With an ageing population and the growth of emerging economies across the world, the pharmaceutical sector is booming. Research business IMS predicts that the global pharmaceutical industry will reach sales of as much as $1.2tn by 2017 – representing annual growth of 3%-6% and, crucially, a growing market for pharmaceutical packaging suppliers and contract packers.
Yet it is a market that brings particular challenges, and particular opportunities, to those packaging suppliers and packers operating within it, not least the regulatory environment, which is complex and becoming more so. New regulations – notably the EU Falsified Medicines Directive, which requires every individual pack to carry a unique serial number – are posing new challenges to the supply chain both for product and packaging.
It is also a market that turns some of the traditional rules of packaging on its head. In particular, branding and brand awareness – at least in the prescription-only part of the market – are a no-no, since advertising prescription-only medicines is simply not allowed. Functionally, pharma packaging has to strike the fine balance between being easy to open for adults, particularly those with ever-weakening fingers, but difficult to open for children. It’s a market where the old joke about a child being the best person to open a child-proof pack rings true. In the over-the-counter segment of the market, it’s a halfway house between the classic FMCG challenges of shelf appeal and the highly-regulated questions of anti-counterfeit, patient safety and compliance and functionality.
It’s a tough market but one that offers opportunities for those companies that specialise in it. For the second in a series of three roundtable events hosted by Packaging News, in association with Essentra Packaging, we brought together some of the top experts in pharmaceutical packaging to discuss the challenges and opportunities for the sector.
Mass serialisation and FMD
Arguably the biggest challenge facing the pharmaceutical sector as a whole is counterfeiting. The World Health Organisation estimates that up to 15% of all pharmaceuticals on the market in 2011 were fakes.
In the EU, the response is the Falsified Medicines Directive, whose key measure is to require every pharmaceutical pack – rather than every batch from a factory – to be individually marked with a machine-readable code, typically in the form of a 2D data matrix, and a serial number. The idea is to ensure traceability right through the supply chain for every pack coming onto the market.
Graham Clark of contract packer Central Pharma argues that the biggest driver for the FMD is not in fact Europe but the emerging economies, where counterfeiting is more prevalent and where markets for pharmaceutical products are expanding rapidly. “The pressure for this is because we realise there are big profits to be made in places where people habitually counterfeit things,” he says.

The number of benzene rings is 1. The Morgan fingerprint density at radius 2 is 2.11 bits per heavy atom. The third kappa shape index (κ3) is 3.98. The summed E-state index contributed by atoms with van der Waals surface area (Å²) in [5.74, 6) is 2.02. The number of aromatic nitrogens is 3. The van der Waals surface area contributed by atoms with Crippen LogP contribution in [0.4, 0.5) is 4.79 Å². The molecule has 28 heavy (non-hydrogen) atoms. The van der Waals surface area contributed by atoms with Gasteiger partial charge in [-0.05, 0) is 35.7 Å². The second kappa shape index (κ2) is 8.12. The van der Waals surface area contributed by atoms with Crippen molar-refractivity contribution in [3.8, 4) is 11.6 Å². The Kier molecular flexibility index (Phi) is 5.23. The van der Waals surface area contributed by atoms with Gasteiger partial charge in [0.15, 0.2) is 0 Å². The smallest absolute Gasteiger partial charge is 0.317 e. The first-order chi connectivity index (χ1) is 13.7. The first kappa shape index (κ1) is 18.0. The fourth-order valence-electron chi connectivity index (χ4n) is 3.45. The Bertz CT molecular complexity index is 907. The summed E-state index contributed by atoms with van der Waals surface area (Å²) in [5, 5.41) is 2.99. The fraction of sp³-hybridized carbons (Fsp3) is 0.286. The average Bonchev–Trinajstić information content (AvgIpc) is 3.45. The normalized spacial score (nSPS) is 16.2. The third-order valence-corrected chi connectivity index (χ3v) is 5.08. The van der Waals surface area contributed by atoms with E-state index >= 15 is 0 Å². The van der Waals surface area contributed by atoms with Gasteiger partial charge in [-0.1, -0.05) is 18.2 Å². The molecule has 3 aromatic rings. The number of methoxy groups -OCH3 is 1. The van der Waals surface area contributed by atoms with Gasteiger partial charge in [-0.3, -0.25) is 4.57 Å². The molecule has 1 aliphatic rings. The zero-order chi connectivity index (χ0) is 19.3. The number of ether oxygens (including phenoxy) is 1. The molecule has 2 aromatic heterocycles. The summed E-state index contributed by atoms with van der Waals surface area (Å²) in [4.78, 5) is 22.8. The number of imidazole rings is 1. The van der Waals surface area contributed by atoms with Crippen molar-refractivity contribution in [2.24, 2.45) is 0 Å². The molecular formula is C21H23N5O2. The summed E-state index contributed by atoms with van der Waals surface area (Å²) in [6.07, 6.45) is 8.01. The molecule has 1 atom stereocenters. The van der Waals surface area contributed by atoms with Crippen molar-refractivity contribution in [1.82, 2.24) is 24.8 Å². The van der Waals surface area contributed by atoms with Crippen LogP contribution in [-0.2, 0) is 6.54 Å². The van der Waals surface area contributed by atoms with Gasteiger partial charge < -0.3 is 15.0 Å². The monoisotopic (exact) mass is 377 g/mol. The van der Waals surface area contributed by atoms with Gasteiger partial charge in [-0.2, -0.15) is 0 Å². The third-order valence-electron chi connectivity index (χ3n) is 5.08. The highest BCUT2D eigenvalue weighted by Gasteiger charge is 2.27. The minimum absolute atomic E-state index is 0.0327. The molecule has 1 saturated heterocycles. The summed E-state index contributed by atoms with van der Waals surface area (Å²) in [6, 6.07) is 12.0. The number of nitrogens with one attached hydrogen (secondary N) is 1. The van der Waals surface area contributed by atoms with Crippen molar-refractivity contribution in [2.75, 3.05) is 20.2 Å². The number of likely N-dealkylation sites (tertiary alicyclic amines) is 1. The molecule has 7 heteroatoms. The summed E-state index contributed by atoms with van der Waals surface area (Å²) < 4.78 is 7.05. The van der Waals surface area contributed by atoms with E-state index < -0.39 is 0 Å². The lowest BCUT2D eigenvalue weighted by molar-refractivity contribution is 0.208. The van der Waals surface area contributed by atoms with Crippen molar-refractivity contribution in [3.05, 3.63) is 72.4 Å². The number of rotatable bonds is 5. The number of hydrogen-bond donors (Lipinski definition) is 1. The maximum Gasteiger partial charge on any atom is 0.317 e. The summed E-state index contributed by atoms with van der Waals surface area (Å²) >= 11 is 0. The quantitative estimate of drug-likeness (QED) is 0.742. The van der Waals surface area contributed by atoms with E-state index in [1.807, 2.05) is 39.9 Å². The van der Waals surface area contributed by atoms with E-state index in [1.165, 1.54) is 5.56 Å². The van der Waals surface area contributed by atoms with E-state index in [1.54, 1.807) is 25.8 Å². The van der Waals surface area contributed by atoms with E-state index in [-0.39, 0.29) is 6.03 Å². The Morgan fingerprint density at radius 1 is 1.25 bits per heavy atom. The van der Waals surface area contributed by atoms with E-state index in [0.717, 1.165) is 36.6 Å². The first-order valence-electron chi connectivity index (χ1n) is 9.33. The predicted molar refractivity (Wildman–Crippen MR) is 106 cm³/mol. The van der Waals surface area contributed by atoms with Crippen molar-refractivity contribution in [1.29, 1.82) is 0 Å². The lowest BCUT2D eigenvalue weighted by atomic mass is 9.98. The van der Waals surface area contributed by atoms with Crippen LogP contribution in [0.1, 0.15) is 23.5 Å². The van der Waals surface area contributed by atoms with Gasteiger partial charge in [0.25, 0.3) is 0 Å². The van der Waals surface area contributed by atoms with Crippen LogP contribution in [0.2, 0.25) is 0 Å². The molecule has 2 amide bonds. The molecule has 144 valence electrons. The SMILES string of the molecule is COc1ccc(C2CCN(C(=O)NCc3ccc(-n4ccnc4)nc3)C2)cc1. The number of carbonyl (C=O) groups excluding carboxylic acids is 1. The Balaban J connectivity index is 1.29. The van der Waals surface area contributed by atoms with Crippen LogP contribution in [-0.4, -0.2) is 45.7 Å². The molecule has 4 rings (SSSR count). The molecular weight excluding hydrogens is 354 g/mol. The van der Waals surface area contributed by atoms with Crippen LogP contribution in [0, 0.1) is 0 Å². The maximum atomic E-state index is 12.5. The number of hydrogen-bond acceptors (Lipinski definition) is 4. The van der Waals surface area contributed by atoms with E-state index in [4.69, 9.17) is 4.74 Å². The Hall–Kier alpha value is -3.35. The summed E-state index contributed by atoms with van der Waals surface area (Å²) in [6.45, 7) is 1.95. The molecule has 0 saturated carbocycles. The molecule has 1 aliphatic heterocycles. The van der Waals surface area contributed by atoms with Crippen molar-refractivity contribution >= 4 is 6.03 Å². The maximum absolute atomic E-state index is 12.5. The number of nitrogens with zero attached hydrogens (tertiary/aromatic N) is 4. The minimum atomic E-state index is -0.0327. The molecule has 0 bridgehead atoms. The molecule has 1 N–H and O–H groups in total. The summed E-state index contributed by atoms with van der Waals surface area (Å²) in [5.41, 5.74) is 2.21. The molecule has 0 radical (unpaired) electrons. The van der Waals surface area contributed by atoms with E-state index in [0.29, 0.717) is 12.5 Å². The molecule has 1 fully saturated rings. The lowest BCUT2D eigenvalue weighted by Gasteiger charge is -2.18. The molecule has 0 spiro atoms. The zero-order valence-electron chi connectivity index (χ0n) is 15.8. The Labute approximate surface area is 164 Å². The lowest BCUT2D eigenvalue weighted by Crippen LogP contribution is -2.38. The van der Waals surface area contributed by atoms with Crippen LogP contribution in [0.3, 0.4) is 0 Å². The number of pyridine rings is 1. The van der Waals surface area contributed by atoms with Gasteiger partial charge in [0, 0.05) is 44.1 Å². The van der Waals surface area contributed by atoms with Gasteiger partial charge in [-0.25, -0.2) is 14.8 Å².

But the problem is not simply one of fake drugs; coding technology supplier Domino’s Craig Stobie says that there is a wide range of so-called falsified medicines hitting the market, sometimes with genuine product in counterfeit packs, sometimes fake product in genuine packs, and so on. With pharmaceutical products often being re-packed before going on sale, further challenges to traceability are then posed; leading to, he argues, a potential need for every pill to have its own code, in a “batch of one”.
Yet even that, consultant Chris Waterhouse of Idipac suggests, may not necessarily solve all the problems. “Once you get in the hospital environment, the tablet is stripped out of the box, you’ve lost the code and that’s it. There is a reasonably strong argument, when it comes to repacking, that it’s not the packet that should be coded but in fact every pill, because otherwise you lose the traceability.”
There is agreement, though, that the biggest problem for pharmaceutical companies on any sort of serialisation is not the printing or production but managing the data. Stobie recounts how one pharmaceutical company introduced pack-level serialisation and within six months found it had created the biggest database in the organisation. “Then IT is the limiting factor,” he says.
Chris Penfold of Design Cognition points out that one of the challenges will be how to access the data to check that drugs are not fake. Smartphones are one answer but what if, for instance, you are unable to connect to the internet or to the specific database you needed to access? The answer, says Stobie, is “clever numbers” – codes that do not rely on referring to external data but contain, in themselves, the information required to prove that a product is genuine.
Yet the exact form of how pharmaceutical companies will deal with FMD is still a work in progress. Clark says that while the sector is well aware of the need to act, there is an element of wait-and-see in their approach to dealing with it. “Nobody’s committing yet because the initial solution is often not the solution that you end up with,” he says.